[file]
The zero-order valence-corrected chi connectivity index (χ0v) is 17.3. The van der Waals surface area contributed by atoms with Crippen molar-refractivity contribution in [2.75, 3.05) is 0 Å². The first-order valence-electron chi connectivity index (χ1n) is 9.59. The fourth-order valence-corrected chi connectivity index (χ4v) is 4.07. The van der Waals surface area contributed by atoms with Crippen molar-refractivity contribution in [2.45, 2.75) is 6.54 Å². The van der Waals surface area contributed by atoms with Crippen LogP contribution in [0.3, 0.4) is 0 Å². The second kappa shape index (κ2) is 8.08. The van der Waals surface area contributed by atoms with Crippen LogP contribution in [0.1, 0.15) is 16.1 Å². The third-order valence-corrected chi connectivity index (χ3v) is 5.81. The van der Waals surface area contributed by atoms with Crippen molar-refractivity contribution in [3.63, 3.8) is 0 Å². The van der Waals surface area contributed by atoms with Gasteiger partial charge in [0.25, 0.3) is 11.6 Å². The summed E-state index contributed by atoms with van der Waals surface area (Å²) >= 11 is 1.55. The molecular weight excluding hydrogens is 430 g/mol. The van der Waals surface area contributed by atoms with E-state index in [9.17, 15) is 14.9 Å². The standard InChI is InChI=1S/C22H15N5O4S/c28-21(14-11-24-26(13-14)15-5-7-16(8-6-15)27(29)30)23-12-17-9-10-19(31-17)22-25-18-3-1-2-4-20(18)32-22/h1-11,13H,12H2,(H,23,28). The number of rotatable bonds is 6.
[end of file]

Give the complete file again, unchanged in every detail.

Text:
The zero-order valence-corrected chi connectivity index (χ0v) is 17.3. The van der Waals surface area contributed by atoms with Crippen molar-refractivity contribution in [2.75, 3.05) is 0 Å². The first-order valence-electron chi connectivity index (χ1n) is 9.59. The fourth-order valence-corrected chi connectivity index (χ4v) is 4.07. The van der Waals surface area contributed by atoms with Crippen molar-refractivity contribution in [2.45, 2.75) is 6.54 Å². The van der Waals surface area contributed by atoms with Crippen LogP contribution in [0.3, 0.4) is 0 Å². The second kappa shape index (κ2) is 8.08. The van der Waals surface area contributed by atoms with Crippen LogP contribution in [0.1, 0.15) is 16.1 Å². The third-order valence-corrected chi connectivity index (χ3v) is 5.81. The van der Waals surface area contributed by atoms with Crippen molar-refractivity contribution in [3.63, 3.8) is 0 Å². The van der Waals surface area contributed by atoms with Gasteiger partial charge in [0.25, 0.3) is 11.6 Å². The summed E-state index contributed by atoms with van der Waals surface area (Å²) >= 11 is 1.55. The molecular weight excluding hydrogens is 430 g/mol. The van der Waals surface area contributed by atoms with E-state index in [9.17, 15) is 14.9 Å². The standard InChI is InChI=1S/C22H15N5O4S/c28-21(14-11-24-26(13-14)15-5-7-16(8-6-15)27(29)30)23-12-17-9-10-19(31-17)22-25-18-3-1-2-4-20(18)32-22/h1-11,13H,12H2,(H,23,28). The number of rotatable bonds is 6.